anotherlongshot (anotherlongshot) wrote,

Mulholland Drive

After re-watching Mulholland Drive 15 or 16 years since watching it for the first time (albeit heavily censored a la Singapore's censorship guidelines), I cannot help but wonder what my 15-year-old self saw in it that made her call it one of her favourite films. Don't get me wrong; I didn't think it was terrible. In fact, I thought it was brilliant. But it is also a massive mind-fuck, and I get it, mostly; I'm just really curious what my vastly younger self thought of it. She probably liked it for its effective blurring of the line between reality and illusion, how things are not as they seem, and the surrealism that shrouds the movie.

And of course, she would have thought that it would have been edgy and cool to say that Mulholland Drive was one of her favourite movies.

But it is, I think. Oddly enough, I barely remembered most of the scenes, except the 'silencio' bit and the creepy theatre. I didn't even remember the twist. I had a hazy impression of it - its surrealistic suspense, mostly. In any event, re-watching it has reinforced its status as one of my favourite films. It tells a coherent story in a haphazard non-liner form, one that requires some putting together pieces of the story when everything has been revealed. It is provocative, and thought-provoking, and there multiple layers of meaning to the film. There is the obvious one on the surface: what actually happened? But this seemingly simple question does not have an easy answer, for the ending can be interpreted in at leat two ways. Did Diane go through with the hit on Camilla or did she not? If she did, did the first three-quarters of the movie actually happen, or was it all in her head? If she did not, then it would seem that the first three-quarters of the movie was all imagined. But deeper still: who were Betty and Rita? I am inclined towards the interpretation that Betty is Diane's fantasy self, and Rita is her idealised version of Camilla - the damsel in distress who needs her, who loves her, unlike Camilla in reality who is cruel and unkind. But even deeper: what does the abject dichotomy between Betty and Diane say about, first, Hollywood and failed ambitions; second, love and failed relationships; and third, this human drive to the ambitious, and the bitter disappointment when it fails? And of course, there is a whole theme on dreams, illusion, and reality. I am too tired to think about that right now.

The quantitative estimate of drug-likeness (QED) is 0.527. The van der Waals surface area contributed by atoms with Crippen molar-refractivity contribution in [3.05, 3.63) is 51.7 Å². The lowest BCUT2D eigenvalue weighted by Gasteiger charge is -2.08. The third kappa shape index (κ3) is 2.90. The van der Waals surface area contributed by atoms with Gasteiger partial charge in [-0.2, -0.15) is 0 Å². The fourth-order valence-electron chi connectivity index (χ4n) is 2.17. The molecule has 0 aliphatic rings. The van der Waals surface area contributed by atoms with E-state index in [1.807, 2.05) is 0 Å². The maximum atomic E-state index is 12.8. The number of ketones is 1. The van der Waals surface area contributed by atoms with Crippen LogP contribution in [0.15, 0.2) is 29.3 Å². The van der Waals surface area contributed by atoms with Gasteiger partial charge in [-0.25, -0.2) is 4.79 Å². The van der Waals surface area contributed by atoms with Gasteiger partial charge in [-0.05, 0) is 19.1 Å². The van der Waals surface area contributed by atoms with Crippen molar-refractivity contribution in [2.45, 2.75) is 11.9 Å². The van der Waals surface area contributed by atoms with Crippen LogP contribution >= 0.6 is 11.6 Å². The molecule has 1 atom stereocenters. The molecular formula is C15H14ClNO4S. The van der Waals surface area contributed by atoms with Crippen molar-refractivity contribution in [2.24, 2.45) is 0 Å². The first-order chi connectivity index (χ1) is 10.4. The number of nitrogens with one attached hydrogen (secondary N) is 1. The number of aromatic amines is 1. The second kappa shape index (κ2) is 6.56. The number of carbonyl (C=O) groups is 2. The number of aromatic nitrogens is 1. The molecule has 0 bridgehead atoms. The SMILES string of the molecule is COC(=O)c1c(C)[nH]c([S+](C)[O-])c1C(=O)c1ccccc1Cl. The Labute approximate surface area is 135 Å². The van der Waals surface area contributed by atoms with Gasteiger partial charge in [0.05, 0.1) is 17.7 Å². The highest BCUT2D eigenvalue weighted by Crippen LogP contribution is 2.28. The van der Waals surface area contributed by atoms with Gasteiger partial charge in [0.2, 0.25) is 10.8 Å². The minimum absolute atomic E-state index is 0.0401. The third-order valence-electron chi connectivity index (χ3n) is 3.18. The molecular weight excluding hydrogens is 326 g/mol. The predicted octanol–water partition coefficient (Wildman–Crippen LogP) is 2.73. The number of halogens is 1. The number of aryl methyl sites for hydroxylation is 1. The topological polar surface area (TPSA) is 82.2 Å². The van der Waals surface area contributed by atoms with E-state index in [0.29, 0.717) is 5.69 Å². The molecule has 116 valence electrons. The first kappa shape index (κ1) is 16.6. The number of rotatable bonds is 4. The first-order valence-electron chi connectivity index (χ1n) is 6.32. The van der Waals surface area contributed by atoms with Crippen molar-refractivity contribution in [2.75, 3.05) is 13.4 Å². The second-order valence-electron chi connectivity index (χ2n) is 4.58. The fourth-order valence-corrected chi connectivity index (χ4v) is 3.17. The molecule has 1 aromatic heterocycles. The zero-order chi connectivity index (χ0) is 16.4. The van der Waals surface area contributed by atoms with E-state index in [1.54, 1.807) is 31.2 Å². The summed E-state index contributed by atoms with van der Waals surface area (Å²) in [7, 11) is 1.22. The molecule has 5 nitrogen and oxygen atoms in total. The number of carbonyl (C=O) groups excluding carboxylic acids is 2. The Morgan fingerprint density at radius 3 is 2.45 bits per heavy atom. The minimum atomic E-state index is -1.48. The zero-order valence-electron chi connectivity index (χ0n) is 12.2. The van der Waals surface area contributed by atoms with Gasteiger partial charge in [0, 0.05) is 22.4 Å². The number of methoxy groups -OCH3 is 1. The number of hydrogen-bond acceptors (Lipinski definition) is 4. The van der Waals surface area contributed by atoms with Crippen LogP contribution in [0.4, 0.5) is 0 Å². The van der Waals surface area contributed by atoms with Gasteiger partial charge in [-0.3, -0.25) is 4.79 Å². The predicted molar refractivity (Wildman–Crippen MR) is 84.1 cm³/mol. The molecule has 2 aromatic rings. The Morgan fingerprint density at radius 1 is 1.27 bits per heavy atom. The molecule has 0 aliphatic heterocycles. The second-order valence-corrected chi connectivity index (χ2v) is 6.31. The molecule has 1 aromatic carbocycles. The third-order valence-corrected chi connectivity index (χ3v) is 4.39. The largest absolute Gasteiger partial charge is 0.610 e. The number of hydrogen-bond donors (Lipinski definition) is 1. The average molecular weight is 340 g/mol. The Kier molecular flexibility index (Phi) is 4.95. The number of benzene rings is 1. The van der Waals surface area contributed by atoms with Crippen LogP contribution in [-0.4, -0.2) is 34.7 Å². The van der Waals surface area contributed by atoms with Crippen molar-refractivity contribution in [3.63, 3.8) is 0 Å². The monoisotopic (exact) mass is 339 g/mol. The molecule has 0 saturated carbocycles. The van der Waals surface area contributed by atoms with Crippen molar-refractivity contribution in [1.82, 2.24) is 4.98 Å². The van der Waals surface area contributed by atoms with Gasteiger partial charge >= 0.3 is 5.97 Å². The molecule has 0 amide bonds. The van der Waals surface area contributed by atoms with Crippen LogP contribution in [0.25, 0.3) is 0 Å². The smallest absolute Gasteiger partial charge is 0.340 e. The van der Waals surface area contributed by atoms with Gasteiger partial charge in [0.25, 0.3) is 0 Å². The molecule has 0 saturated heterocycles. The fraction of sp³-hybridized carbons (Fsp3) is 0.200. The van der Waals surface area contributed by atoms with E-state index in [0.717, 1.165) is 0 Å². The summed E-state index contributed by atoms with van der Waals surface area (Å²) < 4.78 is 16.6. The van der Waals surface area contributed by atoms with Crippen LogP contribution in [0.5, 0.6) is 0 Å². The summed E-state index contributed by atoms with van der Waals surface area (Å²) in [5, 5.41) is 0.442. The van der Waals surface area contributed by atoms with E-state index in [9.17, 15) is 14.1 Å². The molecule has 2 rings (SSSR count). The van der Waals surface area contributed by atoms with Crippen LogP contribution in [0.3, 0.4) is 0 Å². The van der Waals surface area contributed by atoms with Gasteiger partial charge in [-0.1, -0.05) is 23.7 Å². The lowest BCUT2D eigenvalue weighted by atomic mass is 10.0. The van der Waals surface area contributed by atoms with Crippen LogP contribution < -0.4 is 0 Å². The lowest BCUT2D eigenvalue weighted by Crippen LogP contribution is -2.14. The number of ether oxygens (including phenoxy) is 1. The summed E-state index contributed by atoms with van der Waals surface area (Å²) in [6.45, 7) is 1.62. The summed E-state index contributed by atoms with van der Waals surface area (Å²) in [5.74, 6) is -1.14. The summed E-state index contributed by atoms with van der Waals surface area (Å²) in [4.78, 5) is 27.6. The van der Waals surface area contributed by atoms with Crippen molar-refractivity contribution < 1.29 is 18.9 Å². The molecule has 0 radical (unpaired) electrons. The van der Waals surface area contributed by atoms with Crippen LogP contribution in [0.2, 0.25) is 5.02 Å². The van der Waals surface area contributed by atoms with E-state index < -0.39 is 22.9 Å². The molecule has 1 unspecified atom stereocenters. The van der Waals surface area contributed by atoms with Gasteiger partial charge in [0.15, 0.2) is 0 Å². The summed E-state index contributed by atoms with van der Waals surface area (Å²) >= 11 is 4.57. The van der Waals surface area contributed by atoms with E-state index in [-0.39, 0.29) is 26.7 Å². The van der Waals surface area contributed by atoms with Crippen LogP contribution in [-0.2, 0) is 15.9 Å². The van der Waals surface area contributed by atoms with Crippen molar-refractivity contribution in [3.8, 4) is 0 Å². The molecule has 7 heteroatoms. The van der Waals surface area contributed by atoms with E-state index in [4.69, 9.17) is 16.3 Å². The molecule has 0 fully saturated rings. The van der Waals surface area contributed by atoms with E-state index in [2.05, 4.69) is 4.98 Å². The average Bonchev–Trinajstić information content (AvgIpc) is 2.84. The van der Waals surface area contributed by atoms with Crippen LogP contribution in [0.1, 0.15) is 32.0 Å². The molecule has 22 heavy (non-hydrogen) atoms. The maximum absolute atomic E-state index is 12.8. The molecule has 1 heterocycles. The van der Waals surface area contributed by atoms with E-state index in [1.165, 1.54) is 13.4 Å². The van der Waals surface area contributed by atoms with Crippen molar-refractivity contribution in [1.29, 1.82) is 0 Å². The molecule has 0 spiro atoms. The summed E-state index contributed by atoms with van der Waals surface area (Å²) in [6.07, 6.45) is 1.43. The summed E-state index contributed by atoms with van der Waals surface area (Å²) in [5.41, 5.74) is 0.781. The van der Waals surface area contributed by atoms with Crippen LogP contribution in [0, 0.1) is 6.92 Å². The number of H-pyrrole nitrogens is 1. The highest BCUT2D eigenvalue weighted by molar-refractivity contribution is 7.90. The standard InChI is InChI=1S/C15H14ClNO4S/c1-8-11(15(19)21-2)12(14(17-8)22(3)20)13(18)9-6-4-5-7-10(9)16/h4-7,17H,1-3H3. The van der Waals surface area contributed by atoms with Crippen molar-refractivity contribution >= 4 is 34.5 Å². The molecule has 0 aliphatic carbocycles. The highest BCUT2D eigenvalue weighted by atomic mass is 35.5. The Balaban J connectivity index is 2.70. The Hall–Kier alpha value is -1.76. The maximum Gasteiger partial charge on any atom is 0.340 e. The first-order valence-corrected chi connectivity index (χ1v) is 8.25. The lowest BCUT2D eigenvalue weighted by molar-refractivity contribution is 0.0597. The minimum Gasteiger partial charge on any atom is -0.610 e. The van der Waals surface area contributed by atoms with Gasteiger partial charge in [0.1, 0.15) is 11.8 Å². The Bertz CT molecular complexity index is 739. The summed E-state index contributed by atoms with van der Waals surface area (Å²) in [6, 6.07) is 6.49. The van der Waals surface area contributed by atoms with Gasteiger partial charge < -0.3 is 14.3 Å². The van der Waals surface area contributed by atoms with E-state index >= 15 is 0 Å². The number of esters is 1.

What a wonderful film. I'm so happy I went to see it.


I walked home in the cold listening to Fiona Apple's 'I Know'. The cool air on my face, the quiet of the night, the stars glinting in the sky, seemingly shining brighter in First and Second Courts of Magdalene, and Fiona's beautiful, husky voice, singing her melancholic melody - I felt really happy, calm, at ease.
Tags: movies, music

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